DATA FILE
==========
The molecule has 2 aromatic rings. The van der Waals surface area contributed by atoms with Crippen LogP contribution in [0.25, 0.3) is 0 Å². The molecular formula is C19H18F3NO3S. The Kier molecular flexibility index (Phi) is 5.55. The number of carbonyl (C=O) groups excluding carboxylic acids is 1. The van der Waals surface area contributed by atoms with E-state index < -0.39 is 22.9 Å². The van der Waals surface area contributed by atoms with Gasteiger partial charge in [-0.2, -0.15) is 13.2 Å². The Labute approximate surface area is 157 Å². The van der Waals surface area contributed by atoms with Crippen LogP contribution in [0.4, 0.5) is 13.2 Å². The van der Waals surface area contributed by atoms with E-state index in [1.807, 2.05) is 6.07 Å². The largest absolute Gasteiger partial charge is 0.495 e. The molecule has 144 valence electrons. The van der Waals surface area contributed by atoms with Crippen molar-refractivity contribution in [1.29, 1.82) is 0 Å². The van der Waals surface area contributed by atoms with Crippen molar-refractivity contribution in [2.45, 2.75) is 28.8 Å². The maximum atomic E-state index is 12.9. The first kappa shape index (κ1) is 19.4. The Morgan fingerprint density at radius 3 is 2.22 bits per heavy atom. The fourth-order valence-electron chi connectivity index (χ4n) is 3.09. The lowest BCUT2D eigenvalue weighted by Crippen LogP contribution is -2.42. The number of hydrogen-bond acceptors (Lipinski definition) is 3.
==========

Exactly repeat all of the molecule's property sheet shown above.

The molecule has 2 aromatic rings. The van der Waals surface area contributed by atoms with Crippen LogP contribution in [0.25, 0.3) is 0 Å². The molecular formula is C19H18F3NO3S. The Kier molecular flexibility index (Phi) is 5.55. The number of carbonyl (C=O) groups excluding carboxylic acids is 1. The van der Waals surface area contributed by atoms with E-state index < -0.39 is 22.9 Å². The van der Waals surface area contributed by atoms with Gasteiger partial charge in [-0.2, -0.15) is 13.2 Å². The Labute approximate surface area is 157 Å². The van der Waals surface area contributed by atoms with Crippen LogP contribution in [0.4, 0.5) is 13.2 Å². The van der Waals surface area contributed by atoms with E-state index in [1.807, 2.05) is 6.07 Å². The largest absolute Gasteiger partial charge is 0.495 e. The molecule has 144 valence electrons. The van der Waals surface area contributed by atoms with Crippen molar-refractivity contribution in [1.29, 1.82) is 0 Å². The van der Waals surface area contributed by atoms with Crippen molar-refractivity contribution in [2.45, 2.75) is 28.8 Å². The maximum atomic E-state index is 12.9. The first kappa shape index (κ1) is 19.4. The Morgan fingerprint density at radius 3 is 2.22 bits per heavy atom. The fourth-order valence-electron chi connectivity index (χ4n) is 3.09. The lowest BCUT2D eigenvalue weighted by Crippen LogP contribution is -2.42. The number of hydrogen-bond acceptors (Lipinski definition) is 3.